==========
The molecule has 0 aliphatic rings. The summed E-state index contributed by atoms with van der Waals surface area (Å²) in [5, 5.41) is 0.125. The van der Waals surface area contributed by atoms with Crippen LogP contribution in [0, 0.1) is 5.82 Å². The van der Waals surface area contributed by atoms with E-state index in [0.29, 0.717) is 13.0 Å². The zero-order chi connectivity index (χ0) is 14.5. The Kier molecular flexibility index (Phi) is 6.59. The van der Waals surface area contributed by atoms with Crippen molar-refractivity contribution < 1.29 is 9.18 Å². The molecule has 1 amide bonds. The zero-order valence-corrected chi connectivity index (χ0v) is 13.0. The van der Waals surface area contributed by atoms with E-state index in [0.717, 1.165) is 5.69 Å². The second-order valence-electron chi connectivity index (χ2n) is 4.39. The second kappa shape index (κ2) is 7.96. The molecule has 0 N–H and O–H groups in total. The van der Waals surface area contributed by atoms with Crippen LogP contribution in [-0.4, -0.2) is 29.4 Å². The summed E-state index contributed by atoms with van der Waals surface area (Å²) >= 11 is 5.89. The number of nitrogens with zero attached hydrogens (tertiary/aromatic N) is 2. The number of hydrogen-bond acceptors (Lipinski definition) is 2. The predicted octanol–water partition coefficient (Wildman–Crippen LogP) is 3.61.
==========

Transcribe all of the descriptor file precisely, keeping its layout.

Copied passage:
The molecule has 0 aliphatic rings. The summed E-state index contributed by atoms with van der Waals surface area (Å²) in [5, 5.41) is 0.125. The van der Waals surface area contributed by atoms with Crippen LogP contribution in [0, 0.1) is 5.82 Å². The van der Waals surface area contributed by atoms with E-state index in [0.29, 0.717) is 13.0 Å². The zero-order chi connectivity index (χ0) is 14.5. The Kier molecular flexibility index (Phi) is 6.59. The van der Waals surface area contributed by atoms with Crippen molar-refractivity contribution < 1.29 is 9.18 Å². The molecule has 1 amide bonds. The zero-order valence-corrected chi connectivity index (χ0v) is 13.0. The van der Waals surface area contributed by atoms with E-state index in [0.717, 1.165) is 5.69 Å². The second-order valence-electron chi connectivity index (χ2n) is 4.39. The second kappa shape index (κ2) is 7.96. The molecule has 0 N–H and O–H groups in total. The van der Waals surface area contributed by atoms with Crippen LogP contribution in [-0.4, -0.2) is 29.4 Å². The summed E-state index contributed by atoms with van der Waals surface area (Å²) >= 11 is 5.89. The number of nitrogens with zero attached hydrogens (tertiary/aromatic N) is 2. The number of hydrogen-bond acceptors (Lipinski definition) is 2. The predicted octanol–water partition coefficient (Wildman–Crippen LogP) is 3.61.